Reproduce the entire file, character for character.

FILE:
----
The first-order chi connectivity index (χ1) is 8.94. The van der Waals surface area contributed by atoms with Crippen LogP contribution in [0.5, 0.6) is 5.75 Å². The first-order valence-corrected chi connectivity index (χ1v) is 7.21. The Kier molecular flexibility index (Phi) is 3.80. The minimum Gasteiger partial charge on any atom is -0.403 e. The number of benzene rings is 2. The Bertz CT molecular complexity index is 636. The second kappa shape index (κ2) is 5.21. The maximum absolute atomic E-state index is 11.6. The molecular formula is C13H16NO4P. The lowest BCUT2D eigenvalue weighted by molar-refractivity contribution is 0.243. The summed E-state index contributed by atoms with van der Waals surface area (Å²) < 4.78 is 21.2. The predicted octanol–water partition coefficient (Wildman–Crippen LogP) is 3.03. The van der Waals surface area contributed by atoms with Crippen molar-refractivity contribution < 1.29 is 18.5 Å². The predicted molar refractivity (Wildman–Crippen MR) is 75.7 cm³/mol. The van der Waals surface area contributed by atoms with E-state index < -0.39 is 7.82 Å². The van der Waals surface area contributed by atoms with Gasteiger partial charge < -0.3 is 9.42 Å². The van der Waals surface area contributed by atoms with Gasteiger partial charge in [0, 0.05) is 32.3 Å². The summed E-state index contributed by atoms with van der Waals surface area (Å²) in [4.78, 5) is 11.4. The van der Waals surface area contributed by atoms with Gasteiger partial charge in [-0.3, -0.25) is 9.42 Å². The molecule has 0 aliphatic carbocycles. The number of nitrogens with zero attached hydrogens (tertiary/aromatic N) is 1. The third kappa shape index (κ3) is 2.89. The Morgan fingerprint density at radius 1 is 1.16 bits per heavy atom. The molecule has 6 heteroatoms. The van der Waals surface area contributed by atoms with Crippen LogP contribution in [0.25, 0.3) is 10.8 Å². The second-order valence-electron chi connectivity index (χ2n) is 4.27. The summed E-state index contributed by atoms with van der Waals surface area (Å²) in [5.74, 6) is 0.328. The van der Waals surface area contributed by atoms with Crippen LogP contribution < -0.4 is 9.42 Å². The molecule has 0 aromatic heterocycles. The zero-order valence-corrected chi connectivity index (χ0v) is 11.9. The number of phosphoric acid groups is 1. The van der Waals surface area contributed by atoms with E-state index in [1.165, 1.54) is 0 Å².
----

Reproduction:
The first-order chi connectivity index (χ1) is 8.94. The van der Waals surface area contributed by atoms with Crippen LogP contribution in [0.5, 0.6) is 5.75 Å². The first-order valence-corrected chi connectivity index (χ1v) is 7.21. The Kier molecular flexibility index (Phi) is 3.80. The minimum Gasteiger partial charge on any atom is -0.403 e. The number of benzene rings is 2. The Bertz CT molecular complexity index is 636. The second kappa shape index (κ2) is 5.21. The maximum absolute atomic E-state index is 11.6. The molecular formula is C13H16NO4P. The lowest BCUT2D eigenvalue weighted by molar-refractivity contribution is 0.243. The summed E-state index contributed by atoms with van der Waals surface area (Å²) < 4.78 is 21.2. The predicted octanol–water partition coefficient (Wildman–Crippen LogP) is 3.03. The van der Waals surface area contributed by atoms with Crippen molar-refractivity contribution < 1.29 is 18.5 Å². The predicted molar refractivity (Wildman–Crippen MR) is 75.7 cm³/mol. The van der Waals surface area contributed by atoms with E-state index < -0.39 is 7.82 Å². The van der Waals surface area contributed by atoms with Gasteiger partial charge < -0.3 is 9.42 Å². The van der Waals surface area contributed by atoms with Gasteiger partial charge in [0, 0.05) is 32.3 Å². The summed E-state index contributed by atoms with van der Waals surface area (Å²) in [4.78, 5) is 11.4. The van der Waals surface area contributed by atoms with Gasteiger partial charge in [-0.3, -0.25) is 9.42 Å². The molecule has 0 aliphatic carbocycles. The number of nitrogens with zero attached hydrogens (tertiary/aromatic N) is 1. The third kappa shape index (κ3) is 2.89. The Morgan fingerprint density at radius 1 is 1.16 bits per heavy atom. The molecule has 6 heteroatoms. The van der Waals surface area contributed by atoms with Crippen LogP contribution in [0.25, 0.3) is 10.8 Å². The second-order valence-electron chi connectivity index (χ2n) is 4.27. The summed E-state index contributed by atoms with van der Waals surface area (Å²) in [5.74, 6) is 0.328. The van der Waals surface area contributed by atoms with Crippen LogP contribution < -0.4 is 9.42 Å². The molecule has 0 aromatic heterocycles. The zero-order valence-corrected chi connectivity index (χ0v) is 11.9. The number of phosphoric acid groups is 1. The van der Waals surface area contributed by atoms with E-state index in [1.165, 1.54) is 0 Å².